Last weekend my husband and I were watching Seven because well, what can I tell you — we’ve run through every single half-decent film on the streaming services now and we’re basically scraping the barrel, dead-eyed, hunting every weekend for new things to put in front of our locked-down eyes.
I was marveling at the way the whole film is made apparently with Instagram’s “Crema” filter — muted caramel browns and beiges and creams, even when there's a murder scene and blood is everywhere. “Do you remember when all films seemed to be made with this color palette?” I mused. “It seemed really classy in the nineties, didn’t it? Now it just looks like, well, an old film. But a classic, I guess. I can’t believe I’ve never seen it.”
My husband looked askance. “But you have seen it! We went to the cinema to see it together!” I said no, that could not have happened, because in the year that Seven was released we were both dating other people and we would not meet each other for another six years. (Also, I gleefully reminded him, I would have been far too young to meet the film’s age certification). “Ah,” he agreed. “Of course. I went with Rebecca.”
Rebecca is the woman my husband would have married if they hadn’t had an on-again-off-again relationship in their early twenties and if I had not unwittingly inserted myself into one of the “off-again” gaps. But I did, and when she popped back up (a carefully-worded birthday email that he showed me with genuine bafflement), I headed her off at the pass without difficulty and won my spousal prize. It was a long time ago.
I have joked many times about the way my husband locked his life to mine when we fell in love: like we were a pair of Sticklebricks, or as though we had formed a Bluetooth connection. “That’s my wife, that one, there,” said the switch in his head, “and I will love her for the rest of my life and my eye will never stray. Wife box? Ticked.”
I am definitely special to him, of course. We are kind to each other. But what if I’m only special because I fill the Wife section of his mental concertina file? What if the glow of special-ness would surround anyone in that part of his head? This troubles me. I look at his profile in the half-dark sometimes, and it’s as familiar as my own. But there are parts of his head that I still don’t understand. Why did he backfill the Seven cinema seat with me?
I said, “Do you ever wonder what would have happened if you hadn’t split up with Rebecca?” My husband said, well, no, because he did split up with her, and then he met and fell in love with me. This answer did not satisfy me, though, and I would not let the chain of questioning go. (He had to press pause on Seven). I said “But what if Rebecca had stayed in the “my woman” box? I bet you had a pretty good Bluetooth/Sticklebrick connection with her as well, back in the day.”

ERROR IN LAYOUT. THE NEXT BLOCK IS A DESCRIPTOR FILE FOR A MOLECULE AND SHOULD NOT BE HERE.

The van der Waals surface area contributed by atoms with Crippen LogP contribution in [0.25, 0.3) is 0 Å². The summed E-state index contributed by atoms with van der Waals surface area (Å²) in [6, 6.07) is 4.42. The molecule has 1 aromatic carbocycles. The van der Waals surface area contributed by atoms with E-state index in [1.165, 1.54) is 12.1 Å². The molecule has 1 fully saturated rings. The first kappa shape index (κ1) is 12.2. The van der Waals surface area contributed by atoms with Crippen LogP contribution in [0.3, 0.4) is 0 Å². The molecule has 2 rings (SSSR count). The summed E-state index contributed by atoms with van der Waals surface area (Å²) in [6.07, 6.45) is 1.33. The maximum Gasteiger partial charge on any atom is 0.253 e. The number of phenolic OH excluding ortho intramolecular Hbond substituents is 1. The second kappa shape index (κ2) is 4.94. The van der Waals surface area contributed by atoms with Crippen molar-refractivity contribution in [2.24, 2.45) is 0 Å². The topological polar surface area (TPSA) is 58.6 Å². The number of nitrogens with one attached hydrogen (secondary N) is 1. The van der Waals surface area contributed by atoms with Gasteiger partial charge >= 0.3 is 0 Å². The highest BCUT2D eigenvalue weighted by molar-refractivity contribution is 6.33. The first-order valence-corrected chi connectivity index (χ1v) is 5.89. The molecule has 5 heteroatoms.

Then with an additional pang, I remembered the other women he had dated during the time a few years ago when we were not together because I had broken the Bluetooth connection by cheating on him and I had moved out of our house. What if things had gone differently and one of them had looked the right sort of shape to be fitted into the Wife box? They might still be together today.
What if it’s all about nothing more than being in the right place at the right time? What if we never were love’s young dream and there was nothing particularly special about me at all?
He said all the right things. That he’d never met anyone like me (statistically unlikely. There were several people exactly like me just in my university seminar groups, so I imagine similar in his). That I make him laugh every day (this is true, but there are a lot of clumsy people around who also fall over their own feet, so I’m not unique). That we have fun together (sure, yes. But “fun” is the very definition of something that exists on many levels, isn’t it?).
He said that it was very hard work repairing the marriage after I broke it, and the fact that he did so, that he put the work in, is a testament to how much he loves me (and yes he is right that it was hard work, but also my name was already on the mortgage and house deeds and such. How much harder would it have been with a new person and her unknown credit history? Riddle me that).
Then he sighed deeply and said the wrong thing. “You know, I expect you’re right, darling,” he said. “You could be anyone. You simply happen to fall within a bell curve. Can Brad Pitt start asking Kevin Spacey what’s in the box now?”
That’s what I wanted to hear. I was cheerfully satisfied with his response and immediately happy to resume the brown-and-beige film. He’d given exactly the sort of reply, the half-sighed but resignedly good-humored riposte, that I needed to hear to prove how well he really does know me and that I’m not just anyone.
“Rebecca would never have spoiled a film with this inane sort of quasi-soul-searching,” is what I could clearly see that he thought at that moment but — crucially — did not say. “I can’t imagine, now, a life where films go quietly uninterrupted and I’m never woken at 6 am for a deep-dive into my motivation for a dismissive comment I made in 2011. Em is entirely irreplaceable in that regard, and for this and so many other thoroughly irritating quirks, I recognize her as the right person to remain my wife.”
Phew. To be special in some way was all I was looking for. I never said it had to be a good way.